A proper approach to minimizing bias with respect to the minimum wage question begins with the science of statistics and understanding known biases, but it involves a bit of word art, as well:

    The current federal minimum wage is $7.25 per hour. Some people propose keeping it as it is. Some people propose increasing it to $10.10 per hour. Discussions have revealed both good and bad consequences for both options, not only for individuals, but the businesses, as well as our nation's economy as a whole. What do you think is the best course of action overall? A) Keeping minimum wage at $7.25 per hour; B) Increasing minimum wage to $10.10 per hour.

    Using the term "federal" is more accurate, as it's the federal government, not a state government, who is making this proposal. Furthermore, although the term "federal" has its own positive connotation for some, it has negative connotation for others. Overall, the net connotation is minimal, as opposed to the strongly positive connotation with the term "national."

    By using the term "think" vs "prefer," you're making it less personal. Obviously, individuals would prefer making more money! However, when asked what they think is best, they'll often come up with a more objective conclusion.

    By including a brief and neutral setting, that "discussions have revealed both good and bad consequences for both options, not only for individuals, but the businesses, as well as our nation's economy as a whole," you're actually introducing one bias, but countering another bias. The bias you're countering is personal bias. You're minimizing it by changing people's frames of mind from the personal to the objective. The result is a more accurate question with respect to what should actually be done about the issue, as opposed to what people think is best for them.

    The two answers both include terms ("keeping" and "increasing") which are equally positive and therefore negating. The result is a neutral option of two answers. This example includes positional bias. To minimize positional bias, half the questionnaires would have "Keeping minimum wage at $7.25 per hour" as answer A, and the other half would have it as answer B.

    Finally, it's important to avoid a third option, that "Some people propose raising it to somewhere between," as that also induces a bias, where people tend to gravitate towards the middle, along the lines of the old adage, "the truth is somewhere in the middle." In reality, it's often not. Yet if you include this as an option, it will significantly detracts from both the "keep" and "raise" options, leading to the erroneous conclusion that most people prefer at least some increase, when the actual results may very well be 60% oppose, 30% approve, 10% undecided. That's a very clearly "opposed" response, but if you include the middle option, you may very well bleed half of the answers towards the middle with a 30% oppose, 15% favor, 50% somewhere between, and 5% undecided. Not good! Nor is that accurate. It's biased.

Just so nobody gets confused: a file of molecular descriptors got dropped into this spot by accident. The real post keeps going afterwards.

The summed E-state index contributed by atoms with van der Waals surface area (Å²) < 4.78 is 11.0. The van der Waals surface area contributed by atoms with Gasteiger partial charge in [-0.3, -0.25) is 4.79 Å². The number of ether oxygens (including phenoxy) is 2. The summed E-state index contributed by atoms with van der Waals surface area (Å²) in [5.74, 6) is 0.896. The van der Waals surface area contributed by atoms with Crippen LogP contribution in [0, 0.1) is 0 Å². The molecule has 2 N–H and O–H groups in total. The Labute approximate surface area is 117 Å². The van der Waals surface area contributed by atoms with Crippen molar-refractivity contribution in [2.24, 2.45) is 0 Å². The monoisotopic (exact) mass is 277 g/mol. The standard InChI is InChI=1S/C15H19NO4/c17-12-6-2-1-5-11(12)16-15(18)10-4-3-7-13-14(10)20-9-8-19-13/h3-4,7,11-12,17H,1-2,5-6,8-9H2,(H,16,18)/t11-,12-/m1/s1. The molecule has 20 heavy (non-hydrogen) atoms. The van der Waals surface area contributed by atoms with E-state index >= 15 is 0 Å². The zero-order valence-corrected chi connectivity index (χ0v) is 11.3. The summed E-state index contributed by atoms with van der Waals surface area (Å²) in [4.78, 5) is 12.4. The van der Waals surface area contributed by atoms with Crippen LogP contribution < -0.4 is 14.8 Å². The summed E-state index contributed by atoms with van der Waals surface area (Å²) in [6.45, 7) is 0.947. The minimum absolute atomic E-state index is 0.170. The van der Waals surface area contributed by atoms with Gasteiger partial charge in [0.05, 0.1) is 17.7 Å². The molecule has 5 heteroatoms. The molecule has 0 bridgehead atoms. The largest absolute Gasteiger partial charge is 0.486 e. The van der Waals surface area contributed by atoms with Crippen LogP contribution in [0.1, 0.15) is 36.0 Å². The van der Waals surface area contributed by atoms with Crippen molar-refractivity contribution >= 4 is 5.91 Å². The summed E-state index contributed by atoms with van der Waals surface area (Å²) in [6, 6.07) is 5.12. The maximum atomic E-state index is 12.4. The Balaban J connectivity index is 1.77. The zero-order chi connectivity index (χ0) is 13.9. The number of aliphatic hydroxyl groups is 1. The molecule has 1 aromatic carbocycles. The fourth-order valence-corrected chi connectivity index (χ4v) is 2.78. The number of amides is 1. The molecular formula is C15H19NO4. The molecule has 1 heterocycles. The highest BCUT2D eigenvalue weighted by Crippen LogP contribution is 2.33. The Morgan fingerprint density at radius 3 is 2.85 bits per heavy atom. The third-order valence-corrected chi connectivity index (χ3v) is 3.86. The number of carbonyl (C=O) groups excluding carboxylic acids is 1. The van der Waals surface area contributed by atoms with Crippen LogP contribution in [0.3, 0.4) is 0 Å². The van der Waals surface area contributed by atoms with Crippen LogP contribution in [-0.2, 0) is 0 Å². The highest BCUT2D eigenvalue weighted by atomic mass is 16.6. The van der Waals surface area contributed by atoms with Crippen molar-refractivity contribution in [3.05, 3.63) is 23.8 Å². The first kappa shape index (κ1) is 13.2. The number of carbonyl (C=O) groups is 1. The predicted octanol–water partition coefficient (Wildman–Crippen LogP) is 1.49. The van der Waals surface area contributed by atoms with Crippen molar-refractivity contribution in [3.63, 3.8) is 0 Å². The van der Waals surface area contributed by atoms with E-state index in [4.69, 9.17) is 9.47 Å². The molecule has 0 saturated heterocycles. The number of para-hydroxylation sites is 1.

The remainder of the survey is just as heavily biased in one way or another. The very fact that its "researches" chose such an amateurish "in favor" / "oppose" response duality is clear indication these folks haven't a clue as to what they're doing. I don't care how many degrees they have among them. This is NOT proper research. This survey is heavily flawed, and not to be trusted.

    Because it is seriously flawed, it most certainly does not show support for gun control, much less "massive" support for gun control. All it shows is that the folks who designed, administered, and analyzed the survey and its results were complete blithering idiots when it comes to the proper use of statistics.
    Last edited by since9; 03-06-2014 at 07:28 AM.
    The First protects the Second, and the Second protects the First. Together, they protect the rest of our Bill of Rights and our United States Constitution, and help We the People protect ourselves in the spirit of our Declaration of Independence.

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    Clearly you should publish rather than hide your brilliance under the OCDO bushel-basket or Facebook.
    I am responsible for my writing, not your understanding of it.

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    Campaign Veteran Cavalryman's Avatar
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    Well, of course if you cherry-pick the most liberal areas of each state, you will find "massive support" for all kinds of liberal causes. Duh!

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    Back towards the topic of gun control...

    Quote Originally Posted by Nightmare View Post
    Clearly you should publish rather than hide your brilliance under the OCDO bushel-basket or Facebook.
    Great idea!

    I have, and yes, it was against gun control.
    Last edited by since9; 03-08-2014 at 01:27 AM.
    The First protects the Second, and the Second protects the First. Together, they protect the rest of our Bill of Rights and our United States Constitution, and help We the People protect ourselves in the spirit of our Declaration of Independence.